The case highlights the fact that objections made by unincorporated bodies may give rise to rights of appeal by subsequently incorporated associations. Under NSW planning law, any person can challenge the lawfulness of a development consent on the basis that there has been legal error in the grant of that consent, but usually only an applicant for development can appeal against a decision to grant or refuse consent on the merits.
This article first appeared on the History News Network. When Interior Secretary Ryan Zinke this summer proposed privatizing campgrounds in national parks, his opponents seized on this small move as a potentially big signal. Was this the first step in selling off public lands? Keep up with this story and more by subscribing nowZinke, who styles himself after the public-lands advocate Theodore Roosevelt, denied such symbolism.
After a tour of his ranch, Lon Reukauf sat restlessly at the front of a banquet room in Terry, Montana, waiting for the panel discussion to start. He was surrounded by experts from the Montana Stockgrowers Association and the World Wildlife Fund. The groups had combined to give Lon an environmental stewardship award and then invited a bunch of us here to see why. Lon knew that most eyes in the room were on him, and — like most ranchers I know — the attention made him uncomfortable.
Muck Rack makes it simple to find people, tweets, or articles that mention any name, keyword, company, hashtag etc. We've compiled this guide to help you make the most of your search.
Selecting a term
Start searching tweets, articles from media outlets, articles mentioned in tweets, journalists'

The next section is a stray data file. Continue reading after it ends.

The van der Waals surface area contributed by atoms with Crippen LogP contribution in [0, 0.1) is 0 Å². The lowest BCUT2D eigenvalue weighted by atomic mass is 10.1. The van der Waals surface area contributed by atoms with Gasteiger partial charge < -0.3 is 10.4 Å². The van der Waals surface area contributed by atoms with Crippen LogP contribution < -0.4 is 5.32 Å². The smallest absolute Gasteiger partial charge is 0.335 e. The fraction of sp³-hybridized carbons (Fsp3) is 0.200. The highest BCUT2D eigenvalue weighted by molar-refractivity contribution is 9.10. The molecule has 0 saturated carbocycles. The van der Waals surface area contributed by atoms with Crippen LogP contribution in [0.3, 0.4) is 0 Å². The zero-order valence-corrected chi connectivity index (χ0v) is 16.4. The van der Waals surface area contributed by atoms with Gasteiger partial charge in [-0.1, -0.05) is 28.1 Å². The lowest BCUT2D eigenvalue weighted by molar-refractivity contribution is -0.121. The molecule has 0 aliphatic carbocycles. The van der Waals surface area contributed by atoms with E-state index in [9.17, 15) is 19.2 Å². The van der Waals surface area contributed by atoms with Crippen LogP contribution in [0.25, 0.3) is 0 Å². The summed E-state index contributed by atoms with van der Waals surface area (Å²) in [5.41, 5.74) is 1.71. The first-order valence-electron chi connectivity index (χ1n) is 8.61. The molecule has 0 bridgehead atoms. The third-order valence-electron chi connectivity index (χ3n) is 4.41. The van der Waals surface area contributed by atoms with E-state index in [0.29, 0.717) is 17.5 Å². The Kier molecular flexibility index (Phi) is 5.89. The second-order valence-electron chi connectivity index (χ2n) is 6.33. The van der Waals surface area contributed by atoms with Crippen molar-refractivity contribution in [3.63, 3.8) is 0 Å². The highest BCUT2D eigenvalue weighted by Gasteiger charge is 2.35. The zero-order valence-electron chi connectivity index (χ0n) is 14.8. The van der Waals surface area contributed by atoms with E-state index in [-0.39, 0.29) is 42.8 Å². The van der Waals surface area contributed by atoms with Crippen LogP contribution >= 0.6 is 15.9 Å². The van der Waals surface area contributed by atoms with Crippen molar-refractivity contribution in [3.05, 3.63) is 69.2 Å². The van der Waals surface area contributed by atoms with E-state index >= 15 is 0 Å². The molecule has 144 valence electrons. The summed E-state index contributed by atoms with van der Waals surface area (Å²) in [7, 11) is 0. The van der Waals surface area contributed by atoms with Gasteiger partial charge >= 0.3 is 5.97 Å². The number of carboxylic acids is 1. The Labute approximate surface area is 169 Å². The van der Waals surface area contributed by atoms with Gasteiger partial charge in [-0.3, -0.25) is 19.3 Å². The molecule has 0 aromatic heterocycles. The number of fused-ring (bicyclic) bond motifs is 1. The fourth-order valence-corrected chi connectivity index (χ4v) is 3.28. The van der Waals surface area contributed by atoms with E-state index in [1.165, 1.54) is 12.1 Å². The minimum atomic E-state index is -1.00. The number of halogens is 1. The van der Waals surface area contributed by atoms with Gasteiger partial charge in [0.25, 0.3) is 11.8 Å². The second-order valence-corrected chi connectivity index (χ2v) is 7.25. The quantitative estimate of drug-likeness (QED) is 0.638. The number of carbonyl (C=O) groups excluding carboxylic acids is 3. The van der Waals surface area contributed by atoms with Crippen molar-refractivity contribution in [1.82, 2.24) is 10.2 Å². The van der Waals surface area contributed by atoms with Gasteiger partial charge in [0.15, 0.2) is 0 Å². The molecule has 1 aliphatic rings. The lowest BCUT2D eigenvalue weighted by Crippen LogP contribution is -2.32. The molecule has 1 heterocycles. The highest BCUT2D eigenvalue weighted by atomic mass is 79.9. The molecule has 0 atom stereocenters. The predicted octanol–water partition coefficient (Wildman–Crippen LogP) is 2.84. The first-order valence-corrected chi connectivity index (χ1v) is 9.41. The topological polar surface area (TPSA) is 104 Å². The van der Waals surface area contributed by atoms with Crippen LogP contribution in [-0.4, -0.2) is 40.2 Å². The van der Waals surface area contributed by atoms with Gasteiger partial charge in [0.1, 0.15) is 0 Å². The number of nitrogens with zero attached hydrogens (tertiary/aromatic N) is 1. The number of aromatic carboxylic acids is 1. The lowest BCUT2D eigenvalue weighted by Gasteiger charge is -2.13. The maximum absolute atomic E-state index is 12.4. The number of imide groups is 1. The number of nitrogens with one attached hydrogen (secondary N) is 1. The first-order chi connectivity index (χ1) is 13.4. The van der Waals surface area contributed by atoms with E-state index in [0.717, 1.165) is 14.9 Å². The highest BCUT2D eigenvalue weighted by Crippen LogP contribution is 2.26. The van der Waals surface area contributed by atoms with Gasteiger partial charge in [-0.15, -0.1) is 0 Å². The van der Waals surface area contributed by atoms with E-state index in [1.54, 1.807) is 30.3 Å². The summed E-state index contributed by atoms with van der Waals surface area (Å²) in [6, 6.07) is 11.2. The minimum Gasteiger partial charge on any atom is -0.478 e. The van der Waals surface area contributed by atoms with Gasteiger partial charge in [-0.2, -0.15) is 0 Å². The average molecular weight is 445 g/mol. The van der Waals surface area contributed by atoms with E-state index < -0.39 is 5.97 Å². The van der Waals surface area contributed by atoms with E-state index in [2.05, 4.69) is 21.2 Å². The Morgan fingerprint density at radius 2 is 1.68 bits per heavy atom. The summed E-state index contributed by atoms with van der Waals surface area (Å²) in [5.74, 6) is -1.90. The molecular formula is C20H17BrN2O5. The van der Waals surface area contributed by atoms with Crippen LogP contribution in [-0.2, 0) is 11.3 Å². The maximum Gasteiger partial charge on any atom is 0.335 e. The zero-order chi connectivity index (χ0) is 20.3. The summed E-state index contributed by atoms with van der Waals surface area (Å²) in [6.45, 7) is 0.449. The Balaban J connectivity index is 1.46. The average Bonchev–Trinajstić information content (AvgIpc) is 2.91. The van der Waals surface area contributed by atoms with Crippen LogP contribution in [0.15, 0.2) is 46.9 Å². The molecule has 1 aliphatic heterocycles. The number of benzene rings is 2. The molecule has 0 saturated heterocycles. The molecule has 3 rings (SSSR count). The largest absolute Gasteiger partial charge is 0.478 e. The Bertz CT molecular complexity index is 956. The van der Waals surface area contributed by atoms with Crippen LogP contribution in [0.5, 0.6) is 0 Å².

names, titles and bios with some suggested searches:
Companies or Topics (e.g. iPhone, Microsoft)
Phrases (e.g. "cloud computing") — use quotes to keep the terms together
Twitter handles (e.g. @username) — returns those who have mentioned or replied to
Names (e.g. "David Pogue")
Hashtags (e.g. #sxsw, #london2012)
Bio details (e.g. vegan, Olympics, father)
Muck Rack's Advanced Search allows for many boolean operators.
Find results that mention multiple specified terms, use AND or
+. For example, ensure each result contains both Elon Musk and Mark Zuckerberg by
searching Musk AND Zuckerberg or Musk + Zuckerberg.
Use the operators OR or , to broaden your search when you'd like either of
multiple terms to appear in results. (This is the default behavior of our search when no operators
are used). For example, results will contain either cake or cookie by searching cake OR cookie or cake,cookie
Use NOT or - to subtract results from your search. For
example, searching Disney will yield results about the Walt Disney Company as well as Walt Disney
World Resort. To exclude mentions of Disney World, search for Disney -World or Disney
When using one of these operators with a phrase, enclose it in quotation marks. For example, you can
find results about smartphones excluding Apple's iPhone 4S by searching smartphone -"iPhone
Exact case matching or punctuation
If you're searching for a brand name or keyword that relies on specific punctuation marks or capitalization, you can
find results that match your exact query by adding matchcase: before the keyword you're searching for, like matchcase:E*TRADE .
Use parentheses to separate multiple
boolean phrases. For example, to find journalists talking about having fun in Disney World or
Disneyland, search for ("disney world" OR disneyland) AND fun.
An asterisk can be used to search for any variation of a root word truncated by the asterisk. For example, searching for admin* will return results for administrator, administration, administer, administered, etc.
A near operator is an AND operator where you can control the distance between the words. You can vary the distance the near operation uses by adding a forward slash and number (between 0-99) such as strawberries NEAR/10 "whipped cream", which means the strawberries must exist within 10 words of "whipped cream".